Tag Archives: B. K. S. Iyengar

5 yoga quotations by b.k.s. iyengar

“Penetration of our mind is our goal, but in the beginning to set things in motion, there is no substitute for sweat.”

“Yoga teaches us to cure what need not be endured and endure what cannot be cured.”

“Yoga does not just change the way we see things, it transforms the person who sees.”

“True concentration is an unbroken thread of awareness.”

“Nothing can be forced, receptivity is everything.”

― B.K.S. Iyengar


mula bandha

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Here is a detail of an illustration by Susan Chiocchi from ‘The Mirror of Yoga’, that combines physiology and metaphor.

Mula Bandha may be the most befuddling, underinstructed technique in the world of yoga. Here, one intrepid reporter gets to the root of things and discovers that Mula Bandha is not just a physical action but a doorway into bliss.

Benefits Abound

So, once you “get it,” how will the bandhas change your practice? In the Ashtanga tradition, Mula Bandha is so critical to the correct performance of asana that K. Pattabhi Jois, the leader of the tradition, instructs his students to keep Mula Bandha engaged throughout every practice; in fact, he’s often quoted as saying that it should stay engaged 24/7. That’s a metaphorical overstatement, of course, meant to emphasize the importance of Mula Bandha, which when mastered and used correctly has the potential to transform even the most lackluster practice.

Mula Bandha is what helps Ashtanga practitioners find the balance they need to tackle arm balances and inversions, and the strength and control they need for difficult tasks, such as jumping through and jumping back. But the list of the physical benefits to a yoga practice is nearly endless, and Freeman can rattle them off handily: “It’s grounding, so students feel much more stable. They won’t lose balance. Correct movement of limbs becomes more natural. When they do a backbend, they’ll be less likely to compress the spine. They’ll find more space under the belly, which is very convenient for twists.”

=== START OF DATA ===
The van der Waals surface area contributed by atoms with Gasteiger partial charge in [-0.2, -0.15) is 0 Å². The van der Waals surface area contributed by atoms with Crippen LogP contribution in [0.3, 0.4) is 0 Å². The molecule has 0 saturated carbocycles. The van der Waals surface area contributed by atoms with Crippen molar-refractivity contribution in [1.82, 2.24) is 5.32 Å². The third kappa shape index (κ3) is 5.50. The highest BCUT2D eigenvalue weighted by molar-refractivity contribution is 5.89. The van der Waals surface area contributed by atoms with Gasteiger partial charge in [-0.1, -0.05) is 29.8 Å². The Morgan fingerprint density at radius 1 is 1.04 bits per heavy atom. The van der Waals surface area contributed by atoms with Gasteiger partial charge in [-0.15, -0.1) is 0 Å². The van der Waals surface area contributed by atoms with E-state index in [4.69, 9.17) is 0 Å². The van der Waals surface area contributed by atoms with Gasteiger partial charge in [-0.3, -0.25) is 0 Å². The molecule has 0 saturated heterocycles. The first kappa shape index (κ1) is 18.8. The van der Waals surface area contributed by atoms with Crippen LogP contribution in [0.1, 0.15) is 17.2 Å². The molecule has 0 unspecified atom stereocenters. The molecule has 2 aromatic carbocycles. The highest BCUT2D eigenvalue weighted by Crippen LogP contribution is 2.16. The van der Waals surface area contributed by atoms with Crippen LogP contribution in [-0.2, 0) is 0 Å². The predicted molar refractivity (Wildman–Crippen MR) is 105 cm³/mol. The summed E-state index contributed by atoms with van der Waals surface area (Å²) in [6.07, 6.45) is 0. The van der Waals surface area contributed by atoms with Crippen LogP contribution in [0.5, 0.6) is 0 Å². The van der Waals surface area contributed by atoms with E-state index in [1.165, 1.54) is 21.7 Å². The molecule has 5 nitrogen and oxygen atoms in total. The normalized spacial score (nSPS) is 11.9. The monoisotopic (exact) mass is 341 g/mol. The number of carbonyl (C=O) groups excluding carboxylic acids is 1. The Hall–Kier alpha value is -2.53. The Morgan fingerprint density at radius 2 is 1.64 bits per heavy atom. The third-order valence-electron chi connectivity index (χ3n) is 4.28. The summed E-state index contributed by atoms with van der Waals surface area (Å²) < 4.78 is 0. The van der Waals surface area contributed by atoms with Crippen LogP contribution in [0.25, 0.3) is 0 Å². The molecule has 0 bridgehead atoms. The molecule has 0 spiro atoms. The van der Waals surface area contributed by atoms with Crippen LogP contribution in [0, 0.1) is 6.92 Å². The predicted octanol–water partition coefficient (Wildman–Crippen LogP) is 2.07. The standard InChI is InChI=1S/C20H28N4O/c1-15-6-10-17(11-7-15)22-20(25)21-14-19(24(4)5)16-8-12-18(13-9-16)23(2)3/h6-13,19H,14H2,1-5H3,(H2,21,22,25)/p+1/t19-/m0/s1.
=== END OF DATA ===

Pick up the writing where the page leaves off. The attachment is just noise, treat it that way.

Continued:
“By practicing Mula Bandha, you gain a real sense of the central axis of the body,” says Freeman, a student of Jois. “You learn to move from the lower belly, feeling the pelvic floor and letting it participate in aligning the body. It will help you integrate the movements of the body and give you the sense that you are composed of radiance…One becomes juicier, more intuitive, more sensitive, and more able to express feeling with the entire body through every movement.”

The Inside Line

That inward path, let’s not forget, is the point of yoga. “I think it’s important for people to remember the original context of hatha yoga,” says Pomeda, who was a Vedic monk in the Sarasvati order for 18 years. “This opens up your perspective, puts the practice into a much larger framework. From that reference point, all practices are geared to the awakening of kundalini and the attainment of the highest realization.”

Kundalini is the feminine energy that is classically depicted as a serpent coiled and asleep at the base of the spine, which is also the seat of Mula Bandha. When she awakens, she rises up through the spine to merge with universal consciousness at the crown chakra, found at the top of the head. The bandhas —particularly Mula Bandha and Jalandhara engaged together—can be used to help create the internal pressure necessary to roust her out of her comfy home, where she might otherwise snooze away forever.